I implore you to understand that what you are about to have for FREE will come at the expense of someone else. You are fighting to become a HAVE whereas others will have to become HAVE NOTs because of you – the exact opposite of what you claim to be protesting for – the HAVE NOTS.

Hear ye! Hear ye! We simply cannot afford you, no matter how much you stamp your feet. Ok, we actually can afford for all of your University expenses to be free, but not also for health care for the poor AND social grants to the poor AND social upliftment AND dealing with a crippling drought. And you claim you are fighting for the poor?

Then have the courage to go to Auntie Fatima who will now forego her social grant because you, Frikkie, wants to study Philosophy. Tell her to her face, like I asked you to ask me personally for my money.

Dumisane, think of how you are going to explain to Basetsana why she cant get her diabetes treatments at the local hospital anymore, because you, Dumisane, wants to become an international brain surgeon.

Is it easier to destroy ‘things’ rather than looking others in the eye? Is it because it ‘feels’ nice when you fight for a cause? All that adrenaline and drugs of self-righteousness. I don’t know. I used to listen to you, but my ears are shut now.

I am an extremely generous person, but I would rather spend my money supporting small businesses and people who are willing to work. I tip large, I support local small businesses over big franchises and pay triple what other people would for casual labour.

And think very carefully: who do you think I would rather give my money to:

The poor guy who stands in the blazing sun for 12 hour a day, with a smile on his face, desperately twirling batons to get a first decent meal in days or you – dikbek, entitled, delusional, destructive.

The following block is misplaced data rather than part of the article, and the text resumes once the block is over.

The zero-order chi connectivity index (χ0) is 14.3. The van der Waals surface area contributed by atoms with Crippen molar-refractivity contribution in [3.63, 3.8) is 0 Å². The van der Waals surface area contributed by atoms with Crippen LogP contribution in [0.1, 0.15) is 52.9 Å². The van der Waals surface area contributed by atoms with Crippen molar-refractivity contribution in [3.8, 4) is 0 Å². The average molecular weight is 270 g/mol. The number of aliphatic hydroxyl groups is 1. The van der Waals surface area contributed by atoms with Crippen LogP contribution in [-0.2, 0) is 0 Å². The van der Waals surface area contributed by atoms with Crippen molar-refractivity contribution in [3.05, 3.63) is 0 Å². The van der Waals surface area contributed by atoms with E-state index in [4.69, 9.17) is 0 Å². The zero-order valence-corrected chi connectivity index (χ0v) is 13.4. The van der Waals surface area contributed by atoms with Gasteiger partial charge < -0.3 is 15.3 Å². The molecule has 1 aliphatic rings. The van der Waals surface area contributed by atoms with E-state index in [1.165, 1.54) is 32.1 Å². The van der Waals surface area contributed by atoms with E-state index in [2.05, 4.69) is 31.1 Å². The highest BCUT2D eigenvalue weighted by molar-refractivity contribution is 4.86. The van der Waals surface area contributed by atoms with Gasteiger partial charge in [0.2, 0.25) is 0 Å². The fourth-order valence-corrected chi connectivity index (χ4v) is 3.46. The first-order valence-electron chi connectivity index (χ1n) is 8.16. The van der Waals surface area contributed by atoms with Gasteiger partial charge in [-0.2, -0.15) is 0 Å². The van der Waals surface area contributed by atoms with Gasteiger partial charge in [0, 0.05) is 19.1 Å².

Nothing for you. I’ve stripped my moer.

Not you. Not even the 5c worth of my opinion already spent. You’ve crossed a line with me when you allow others to burn libraries without distancing yourselves from it. You think it is cool to ‘protest’, sitting with RayBans and I-Phones, many of you, trying to look cool. And those of you with rich parents, can simply fuck off.

Maybe you should try holding up a placard saying:

“Hey, Viv. If you pay for my education, maybe I will get a job and not come and rob you while you sleep.

Okay, now I am listening. Now there is something in it for me. Except, at the moment you are trying to rob me while I am awake. Fuck off.

See you on the corner of William Nicol and the N1 where you belong.


110 Comments Add yours

  1. Reblogged this on Polkadots&Popcorn and commented:
    This is the best Opinion I have read in a long time…Let’s share the crap out of this. Because we should all think like this.


  2. Ncedi says:

    Well written entertaining article…


  3. jopr says:

    The hatred and racism on this page is just sad. Are you proud of this Viv? Proud of all these bigots defending your awful post? Not coming back here, it’s too depressing.

    Liked by 2 people

  4. Jay Bird says: